Denpasar municipal administrators and facility managers of the Coordinated Waste Disposal Plant at Kesiman, Kertalangu (TPST-Kertalanggu) are targeting to fully operate the troubled plant by the end of August 2023.
The TPST-Kertalanggu facility is working at reduced capacity while efforts continue to control the noxious odors that have precipitated protests from the surrounding community. TPST-Kertalanggu Management confirms that smoke emitted by the chimney now circulates first through an emission treatment and control system.
Andrean Radhita, the CEO of PT Bali CMPP, which manages the facility, announced an update on the improved emission control via detik.com. The TPST Kertalanggu Facility has been closed since 23 July in response to complaints about noxious smells. During the closure, the waste usually received by TPST Kesiman Kertalangu is temporarily sent to the gargantuan Suwung TPA.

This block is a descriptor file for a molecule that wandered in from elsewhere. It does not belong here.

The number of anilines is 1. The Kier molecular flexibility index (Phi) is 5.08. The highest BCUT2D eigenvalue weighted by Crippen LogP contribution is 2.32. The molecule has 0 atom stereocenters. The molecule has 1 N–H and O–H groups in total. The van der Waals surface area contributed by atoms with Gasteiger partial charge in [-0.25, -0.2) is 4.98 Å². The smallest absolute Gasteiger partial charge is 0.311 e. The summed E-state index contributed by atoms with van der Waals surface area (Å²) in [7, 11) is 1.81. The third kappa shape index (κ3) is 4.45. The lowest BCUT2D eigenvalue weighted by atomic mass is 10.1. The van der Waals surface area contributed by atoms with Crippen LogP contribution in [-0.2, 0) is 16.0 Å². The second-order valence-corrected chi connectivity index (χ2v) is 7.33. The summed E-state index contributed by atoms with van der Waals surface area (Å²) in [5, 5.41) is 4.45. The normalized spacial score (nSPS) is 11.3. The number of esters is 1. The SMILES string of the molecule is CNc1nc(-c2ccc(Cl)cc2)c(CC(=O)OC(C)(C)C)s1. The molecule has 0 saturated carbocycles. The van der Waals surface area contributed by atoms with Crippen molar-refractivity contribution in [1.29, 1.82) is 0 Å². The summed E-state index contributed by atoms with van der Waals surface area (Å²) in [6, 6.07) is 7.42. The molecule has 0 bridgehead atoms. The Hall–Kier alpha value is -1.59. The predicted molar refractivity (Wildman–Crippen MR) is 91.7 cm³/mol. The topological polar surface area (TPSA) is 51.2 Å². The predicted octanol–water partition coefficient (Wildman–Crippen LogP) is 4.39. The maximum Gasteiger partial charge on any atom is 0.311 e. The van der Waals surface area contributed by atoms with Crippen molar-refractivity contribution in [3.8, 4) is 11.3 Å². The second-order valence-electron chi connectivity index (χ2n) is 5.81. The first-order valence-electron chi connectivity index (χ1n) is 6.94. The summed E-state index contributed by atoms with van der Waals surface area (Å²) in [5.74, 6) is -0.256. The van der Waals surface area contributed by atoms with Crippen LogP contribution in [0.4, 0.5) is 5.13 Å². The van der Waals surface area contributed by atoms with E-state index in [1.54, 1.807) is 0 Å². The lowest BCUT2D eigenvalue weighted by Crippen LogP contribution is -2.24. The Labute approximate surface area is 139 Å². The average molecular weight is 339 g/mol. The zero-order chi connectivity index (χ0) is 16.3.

Andrean says the leading cause of the offensive odors flowing from TPST-Kertalanggu is waste arriving at the facility in an unsorted state failing to segregate organic and non-organic materials. He said waste delivered to the TPST plant is smelly, in an advanced state of decomposition, and not sorted.
Waste materials delivered to TPST-Kertanlangguare are not incinerated but are processed into fuel following Refuse Derived Fuel (RDF) technology. RDF technology requires refuse to be dried, which creates odorous emissions now being released via a chimney.
Andrean hopes that waste can be sorted before it is transported to TPST-Kertalanggu. When fully operational, the Kertalanggu facility is targeted to handle 450 tons of garbage daily. “Because we are still operating in a trial phase and perfecting the plant’s machinery, we are only processing 100-270 tons of waste each day,” explained Andrean.
Stay Informed on Bali Tourism-Related News: Subscribe to Bali Update